United States and British news coverage of oil spills, 1966--1990

Date of Award


Degree Type


Degree Name

Doctor of Philosophy (PhD)


Mass Communications


George Comstock


The New York Times, The London Times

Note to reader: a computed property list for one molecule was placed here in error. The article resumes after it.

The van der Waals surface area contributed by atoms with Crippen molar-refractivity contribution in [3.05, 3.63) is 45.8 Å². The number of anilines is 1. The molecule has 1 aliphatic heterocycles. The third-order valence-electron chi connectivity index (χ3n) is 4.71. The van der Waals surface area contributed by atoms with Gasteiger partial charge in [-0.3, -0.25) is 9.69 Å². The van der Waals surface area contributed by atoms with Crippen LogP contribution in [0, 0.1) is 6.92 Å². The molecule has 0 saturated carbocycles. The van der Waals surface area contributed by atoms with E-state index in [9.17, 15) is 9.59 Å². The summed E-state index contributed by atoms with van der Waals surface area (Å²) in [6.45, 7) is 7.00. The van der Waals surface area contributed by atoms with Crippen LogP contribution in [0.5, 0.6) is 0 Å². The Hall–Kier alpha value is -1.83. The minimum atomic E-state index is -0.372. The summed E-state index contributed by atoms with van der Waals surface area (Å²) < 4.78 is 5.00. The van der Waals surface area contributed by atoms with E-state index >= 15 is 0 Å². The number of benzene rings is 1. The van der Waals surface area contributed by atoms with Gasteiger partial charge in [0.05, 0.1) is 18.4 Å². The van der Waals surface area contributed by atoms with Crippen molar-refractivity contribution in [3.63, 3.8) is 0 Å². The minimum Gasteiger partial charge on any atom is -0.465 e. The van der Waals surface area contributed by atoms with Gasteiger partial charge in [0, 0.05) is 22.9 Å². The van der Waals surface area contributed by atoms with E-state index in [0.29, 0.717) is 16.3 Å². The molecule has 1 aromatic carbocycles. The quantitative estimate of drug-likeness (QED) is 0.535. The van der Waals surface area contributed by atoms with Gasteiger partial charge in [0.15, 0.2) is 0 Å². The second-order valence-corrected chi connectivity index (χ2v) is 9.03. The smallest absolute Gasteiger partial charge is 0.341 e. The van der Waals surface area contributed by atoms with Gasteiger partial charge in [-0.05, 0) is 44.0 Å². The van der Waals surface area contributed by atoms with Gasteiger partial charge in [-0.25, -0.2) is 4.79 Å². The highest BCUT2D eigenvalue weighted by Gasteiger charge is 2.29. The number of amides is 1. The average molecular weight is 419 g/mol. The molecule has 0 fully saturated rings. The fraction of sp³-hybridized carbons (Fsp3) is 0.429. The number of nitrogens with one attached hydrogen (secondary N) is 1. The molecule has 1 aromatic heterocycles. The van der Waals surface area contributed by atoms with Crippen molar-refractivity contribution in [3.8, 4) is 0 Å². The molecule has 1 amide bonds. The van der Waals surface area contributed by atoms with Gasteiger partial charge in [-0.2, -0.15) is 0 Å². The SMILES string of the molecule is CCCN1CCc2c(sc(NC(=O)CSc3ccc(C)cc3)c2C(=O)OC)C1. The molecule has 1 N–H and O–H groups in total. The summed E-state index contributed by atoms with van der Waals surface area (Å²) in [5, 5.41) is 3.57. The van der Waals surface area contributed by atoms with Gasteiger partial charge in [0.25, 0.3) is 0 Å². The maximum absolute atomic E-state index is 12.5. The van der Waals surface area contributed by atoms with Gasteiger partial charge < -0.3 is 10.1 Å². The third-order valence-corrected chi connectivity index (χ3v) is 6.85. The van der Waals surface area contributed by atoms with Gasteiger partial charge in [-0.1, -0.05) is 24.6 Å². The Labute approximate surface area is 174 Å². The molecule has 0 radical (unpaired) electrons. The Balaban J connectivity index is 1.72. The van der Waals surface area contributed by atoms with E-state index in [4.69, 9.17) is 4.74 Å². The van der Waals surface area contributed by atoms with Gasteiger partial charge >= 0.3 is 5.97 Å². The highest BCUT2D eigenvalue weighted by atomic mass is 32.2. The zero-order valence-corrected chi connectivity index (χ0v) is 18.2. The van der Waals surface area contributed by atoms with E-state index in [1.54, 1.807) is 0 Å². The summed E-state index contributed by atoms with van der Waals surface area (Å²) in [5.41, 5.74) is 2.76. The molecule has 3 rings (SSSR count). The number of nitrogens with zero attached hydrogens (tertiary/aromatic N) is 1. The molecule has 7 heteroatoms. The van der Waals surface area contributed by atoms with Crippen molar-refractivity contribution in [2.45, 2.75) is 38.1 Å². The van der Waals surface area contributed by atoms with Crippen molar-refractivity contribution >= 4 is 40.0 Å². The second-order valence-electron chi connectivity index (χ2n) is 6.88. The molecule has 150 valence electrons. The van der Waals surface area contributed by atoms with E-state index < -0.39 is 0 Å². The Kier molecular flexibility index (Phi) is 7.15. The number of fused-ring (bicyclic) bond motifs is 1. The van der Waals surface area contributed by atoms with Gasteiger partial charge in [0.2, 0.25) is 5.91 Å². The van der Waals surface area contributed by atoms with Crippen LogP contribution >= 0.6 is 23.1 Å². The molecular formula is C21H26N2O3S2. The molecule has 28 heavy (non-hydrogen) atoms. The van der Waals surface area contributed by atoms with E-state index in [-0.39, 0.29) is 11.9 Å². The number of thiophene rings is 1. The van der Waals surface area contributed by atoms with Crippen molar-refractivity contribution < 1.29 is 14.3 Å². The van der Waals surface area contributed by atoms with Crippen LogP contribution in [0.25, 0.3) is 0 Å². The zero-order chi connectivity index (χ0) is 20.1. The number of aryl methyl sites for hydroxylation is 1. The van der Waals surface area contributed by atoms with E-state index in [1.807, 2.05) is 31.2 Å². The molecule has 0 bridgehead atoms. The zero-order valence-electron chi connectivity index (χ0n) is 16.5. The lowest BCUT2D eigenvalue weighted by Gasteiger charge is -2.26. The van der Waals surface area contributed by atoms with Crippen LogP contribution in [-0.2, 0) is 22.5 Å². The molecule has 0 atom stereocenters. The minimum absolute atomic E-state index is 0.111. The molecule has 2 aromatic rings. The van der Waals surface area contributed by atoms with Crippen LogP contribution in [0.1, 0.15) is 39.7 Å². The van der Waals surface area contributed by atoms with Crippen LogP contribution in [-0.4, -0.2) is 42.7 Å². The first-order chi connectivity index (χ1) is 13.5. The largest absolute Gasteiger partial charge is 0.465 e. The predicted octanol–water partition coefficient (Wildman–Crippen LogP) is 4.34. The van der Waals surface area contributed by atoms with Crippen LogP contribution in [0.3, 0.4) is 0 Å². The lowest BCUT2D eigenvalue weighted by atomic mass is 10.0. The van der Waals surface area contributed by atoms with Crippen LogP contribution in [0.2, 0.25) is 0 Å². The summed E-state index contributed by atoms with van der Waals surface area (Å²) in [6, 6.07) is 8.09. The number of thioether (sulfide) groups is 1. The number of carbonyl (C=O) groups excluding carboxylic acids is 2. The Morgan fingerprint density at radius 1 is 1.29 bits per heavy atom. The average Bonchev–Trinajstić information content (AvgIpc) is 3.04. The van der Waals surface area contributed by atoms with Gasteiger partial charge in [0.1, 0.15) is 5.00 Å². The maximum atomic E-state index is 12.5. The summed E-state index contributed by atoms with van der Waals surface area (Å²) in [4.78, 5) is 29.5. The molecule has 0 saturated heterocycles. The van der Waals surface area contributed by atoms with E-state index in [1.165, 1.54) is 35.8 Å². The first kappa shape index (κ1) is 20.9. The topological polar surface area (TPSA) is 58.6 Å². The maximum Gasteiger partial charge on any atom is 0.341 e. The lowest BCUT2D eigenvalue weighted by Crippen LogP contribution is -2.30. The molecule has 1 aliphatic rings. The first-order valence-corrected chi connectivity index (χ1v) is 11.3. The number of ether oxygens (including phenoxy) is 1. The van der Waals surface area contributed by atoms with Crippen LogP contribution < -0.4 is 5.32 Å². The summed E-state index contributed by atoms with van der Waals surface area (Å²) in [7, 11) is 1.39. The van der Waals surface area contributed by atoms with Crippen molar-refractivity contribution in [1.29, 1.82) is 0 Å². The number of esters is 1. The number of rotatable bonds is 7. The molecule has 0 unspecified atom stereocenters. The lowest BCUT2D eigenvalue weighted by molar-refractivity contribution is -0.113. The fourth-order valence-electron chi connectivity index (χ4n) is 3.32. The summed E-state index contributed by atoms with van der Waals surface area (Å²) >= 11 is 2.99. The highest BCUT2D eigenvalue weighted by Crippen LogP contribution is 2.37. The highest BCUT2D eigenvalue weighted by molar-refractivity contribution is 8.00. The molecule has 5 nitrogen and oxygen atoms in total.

During the 25 years of study, the London Times and the New York Times determined which oil spill incidents would be covered, regardless of the volume of oil disgorged. The number of news articles about oil pollution was disproportionately distributed. The study found that both papers were more likely to report domestic, nearby oil spills than foreign, remote incidents. The two newspapers also published more news articles about oil pollution in oil crisis years than in non-crisis years. They tended to have increased amount of news coverage and prominence of minor but otherwise similar oil spills after a major accident. The amount of attention to oil pollution on the policy agenda and news media agenda did not reflect the actual degree of severity of the problem. The New York Times and the London Times opened up a debate on the money-oriented oil exploration and environmental protection policy. In general, their tone of voice was negative in reporting criticism on irresponsible and ineffective rescue operations and out-of-date regulations. Both papers devoted a great portion of their coverage condemning oil industry's economic growth at the expense of the environment.


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